The wildly popular, bipartisan farm bill is cruising toward becoming law this week after the likely road bump of President Bush’s veto pen. It passed the House and Senate by veto-proof margins last week. Congressional enthusiasm for the farm bill helps to explain the 18 percent approval rating of Congress in a recent Gallup poll.
Taxpayers aren’t likely to be impressed by a $500 million giveaway for a timber company and other wasteful earmarks in the bill. The official list of earmarks total $934.5 million (not including the $500 million timber tax break or six earmarks authorized without specific funding levels). The earmarks were air-dropped into the bill’s conference report, after legislators spent years — and held countless hearings — crafting it.
Fourteen senators (nine Democrats and five Republicans) and one House Democrat inserted 26 earmarks, according to the conference report. Three earmarks appear to be multi-member earmarks. [Here’s the PDF of the earmarks.]
The earmarks represent only one-third of one percent of the bill’s expected cost ($289 billion). Legislators will soon issue laudatory press releases patting themselves on the back for rewarding their districts and deflecting criticism by pointing out the “low” cost of earmarks. That’s not the point. The sneaky way the earmarks were inserted and the inefficiency of the federal government doling out money for local projects (also an affront to federalism) helps explain why the public has lost faith in Congress.
Earmark critics also point to several provisions in the farm bill not disclosed as earmarks. The Associated Press briefly described these giveaways to favored companies and industries.
Perhaps most egregious is a vague provision inserted by Baucus which would authorize $500 million in tax-credit bonds to purchase 400,000 acres of land (mostly in Montana). Although not mentioned in the bill, there’s only one company that would qualify for this stealth earmark: the Plum Creek Timber Co., which is the largest private landowner in the United States.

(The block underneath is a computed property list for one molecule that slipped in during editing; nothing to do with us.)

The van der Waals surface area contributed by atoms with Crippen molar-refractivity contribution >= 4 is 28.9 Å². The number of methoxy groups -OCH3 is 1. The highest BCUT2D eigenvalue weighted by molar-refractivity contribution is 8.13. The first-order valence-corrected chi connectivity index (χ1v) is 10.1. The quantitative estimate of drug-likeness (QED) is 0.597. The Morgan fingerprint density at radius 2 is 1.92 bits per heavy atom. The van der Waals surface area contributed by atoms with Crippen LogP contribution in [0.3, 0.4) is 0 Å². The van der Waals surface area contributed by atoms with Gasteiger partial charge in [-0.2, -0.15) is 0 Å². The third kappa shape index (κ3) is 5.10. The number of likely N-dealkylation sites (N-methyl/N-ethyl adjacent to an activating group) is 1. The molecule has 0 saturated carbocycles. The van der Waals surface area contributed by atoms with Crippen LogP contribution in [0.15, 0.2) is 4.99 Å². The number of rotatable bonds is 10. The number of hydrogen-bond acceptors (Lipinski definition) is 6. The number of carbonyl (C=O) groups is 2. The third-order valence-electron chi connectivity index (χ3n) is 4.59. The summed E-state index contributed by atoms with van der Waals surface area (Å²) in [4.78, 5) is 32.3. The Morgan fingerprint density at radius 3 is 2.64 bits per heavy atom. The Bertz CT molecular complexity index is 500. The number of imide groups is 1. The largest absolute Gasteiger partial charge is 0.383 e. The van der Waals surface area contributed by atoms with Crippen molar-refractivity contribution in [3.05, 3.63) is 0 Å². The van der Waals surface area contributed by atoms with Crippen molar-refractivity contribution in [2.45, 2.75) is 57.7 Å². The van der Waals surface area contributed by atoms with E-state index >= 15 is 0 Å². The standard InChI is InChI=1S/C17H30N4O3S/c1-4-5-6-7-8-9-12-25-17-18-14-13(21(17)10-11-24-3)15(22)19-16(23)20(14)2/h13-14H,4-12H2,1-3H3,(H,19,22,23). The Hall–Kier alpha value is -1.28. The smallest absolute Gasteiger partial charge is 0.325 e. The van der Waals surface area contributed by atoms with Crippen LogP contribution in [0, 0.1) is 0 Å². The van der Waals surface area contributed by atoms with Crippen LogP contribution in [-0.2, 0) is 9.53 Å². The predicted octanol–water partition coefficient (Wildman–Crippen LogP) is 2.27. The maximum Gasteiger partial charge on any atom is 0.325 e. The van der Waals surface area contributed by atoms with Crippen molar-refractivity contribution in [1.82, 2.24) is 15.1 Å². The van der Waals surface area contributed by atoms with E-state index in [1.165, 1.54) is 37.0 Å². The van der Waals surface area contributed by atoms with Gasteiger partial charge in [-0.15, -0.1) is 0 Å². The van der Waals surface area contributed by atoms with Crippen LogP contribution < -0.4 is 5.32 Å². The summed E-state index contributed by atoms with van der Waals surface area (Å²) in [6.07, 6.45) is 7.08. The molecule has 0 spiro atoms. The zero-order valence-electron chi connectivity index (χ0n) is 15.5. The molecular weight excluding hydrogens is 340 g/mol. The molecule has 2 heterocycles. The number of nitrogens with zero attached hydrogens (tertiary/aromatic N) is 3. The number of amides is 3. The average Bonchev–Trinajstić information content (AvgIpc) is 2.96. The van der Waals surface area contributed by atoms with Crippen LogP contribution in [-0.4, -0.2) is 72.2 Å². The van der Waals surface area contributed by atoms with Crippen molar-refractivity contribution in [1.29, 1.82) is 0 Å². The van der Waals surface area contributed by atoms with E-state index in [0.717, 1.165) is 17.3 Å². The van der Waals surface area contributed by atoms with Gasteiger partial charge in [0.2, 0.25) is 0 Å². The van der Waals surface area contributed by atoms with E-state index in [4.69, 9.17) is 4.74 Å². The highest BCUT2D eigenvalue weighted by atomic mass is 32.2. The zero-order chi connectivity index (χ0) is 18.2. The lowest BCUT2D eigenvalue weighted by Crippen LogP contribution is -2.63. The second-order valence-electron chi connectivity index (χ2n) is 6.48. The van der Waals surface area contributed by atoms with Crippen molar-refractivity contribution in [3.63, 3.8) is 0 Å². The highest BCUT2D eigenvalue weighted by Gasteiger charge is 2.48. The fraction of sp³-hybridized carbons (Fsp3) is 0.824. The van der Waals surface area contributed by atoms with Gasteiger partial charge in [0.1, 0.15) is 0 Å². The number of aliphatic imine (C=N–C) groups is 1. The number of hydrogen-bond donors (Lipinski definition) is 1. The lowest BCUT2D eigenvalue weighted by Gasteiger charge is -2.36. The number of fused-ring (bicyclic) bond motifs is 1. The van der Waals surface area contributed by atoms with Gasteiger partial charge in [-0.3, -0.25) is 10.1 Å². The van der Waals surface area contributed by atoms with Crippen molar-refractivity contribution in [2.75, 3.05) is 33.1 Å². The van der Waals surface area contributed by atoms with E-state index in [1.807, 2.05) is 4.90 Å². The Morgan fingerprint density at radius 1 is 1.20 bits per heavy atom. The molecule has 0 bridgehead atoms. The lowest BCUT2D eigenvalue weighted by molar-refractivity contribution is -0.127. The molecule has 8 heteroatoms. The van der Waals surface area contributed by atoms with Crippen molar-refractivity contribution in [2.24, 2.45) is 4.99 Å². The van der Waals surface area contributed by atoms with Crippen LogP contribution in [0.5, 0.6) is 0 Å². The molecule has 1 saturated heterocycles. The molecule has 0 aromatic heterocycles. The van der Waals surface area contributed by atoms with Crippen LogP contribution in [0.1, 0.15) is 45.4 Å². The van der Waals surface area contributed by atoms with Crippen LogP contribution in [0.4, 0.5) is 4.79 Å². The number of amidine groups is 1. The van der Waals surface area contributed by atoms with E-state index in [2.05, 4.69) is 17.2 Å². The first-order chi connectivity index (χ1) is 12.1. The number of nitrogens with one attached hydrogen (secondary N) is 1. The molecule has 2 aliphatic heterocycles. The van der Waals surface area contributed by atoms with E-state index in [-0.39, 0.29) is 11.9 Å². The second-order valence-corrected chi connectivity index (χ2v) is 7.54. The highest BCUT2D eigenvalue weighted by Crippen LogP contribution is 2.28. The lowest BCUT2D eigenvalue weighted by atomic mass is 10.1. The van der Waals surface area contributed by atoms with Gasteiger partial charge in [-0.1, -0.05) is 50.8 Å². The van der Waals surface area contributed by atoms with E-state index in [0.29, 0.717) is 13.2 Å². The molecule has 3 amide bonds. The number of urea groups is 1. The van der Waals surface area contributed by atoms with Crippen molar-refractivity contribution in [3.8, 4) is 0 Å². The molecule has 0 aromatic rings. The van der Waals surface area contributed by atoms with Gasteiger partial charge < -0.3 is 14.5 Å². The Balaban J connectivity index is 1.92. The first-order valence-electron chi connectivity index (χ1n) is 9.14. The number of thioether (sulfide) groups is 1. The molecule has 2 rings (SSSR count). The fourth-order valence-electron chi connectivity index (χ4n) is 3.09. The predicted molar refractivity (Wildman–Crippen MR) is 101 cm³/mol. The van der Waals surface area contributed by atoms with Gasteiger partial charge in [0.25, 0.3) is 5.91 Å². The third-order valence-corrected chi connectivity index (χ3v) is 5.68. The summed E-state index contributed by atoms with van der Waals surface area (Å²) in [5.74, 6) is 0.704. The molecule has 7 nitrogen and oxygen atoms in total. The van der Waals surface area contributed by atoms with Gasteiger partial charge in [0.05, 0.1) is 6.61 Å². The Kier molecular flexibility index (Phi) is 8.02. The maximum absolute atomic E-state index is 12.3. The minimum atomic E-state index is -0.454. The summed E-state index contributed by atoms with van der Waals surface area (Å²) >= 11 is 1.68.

Plum Creek’s in-house lobbying operation spent $1.1 million on lobbying from 2005 to 2007, according to Congressional lobbying records rounded to the nearest $20,000. The company spent $140,000 in the first quarter of 2008, the most recent period records are available.
Plum Creek also hired the lobbying firm Nutter & Harris to lobby Congress for the provision and other issues from 2006 to 2008. Firm principal Robert L. Harris, a former Senate staffer, handled the Plum Creek account. Plum Creek paid the firm $300,000 ($120,000 in 2006 and 2007 and $60,000 in the first quarter of 2008).
In the 2006 cycle, Baucus received $9,000 from Plum Creek’s PAC (the Plum Creek Timber Good Government Fund), run by Robert Jirsa, the company’s in-house lobbyist. The PAC gave Baucus $1,000 in the 2004 cycle and $5,000 in the 2002 cycle. It has doled out $511,266 since 1998 to parties and candidates, according to the Center for Responsive Politics. The PAC favored Republican federal candidates until they lost the majority in 2006. Their 2008 cycle donations favor Democrats (60 percent to 40 percent).
All told, that’s roughly a $2 million investment over nearly ten years ($1.4 million in lobbying and $500,000 in PAC contributions) for a windfall tax break of $500 million.
House Republican Leader John Boehner criticized the earmarks in the farm bill, but his warning proved insufficient to stop most Republicans from voting for the bloated bill. It’s a victory for bipartisan, logrolling politics as usual. It’s a defeat for conservative Republicans who tried to convince leadership and rank-and-file members to take a stand on the farm bill as part of an effort to return to conservative fiscal principles after years of out-of-control spending and earmark scandals.
To read previous posts on the farm bill by Sallie James, Cato’s expert on the topic, click here.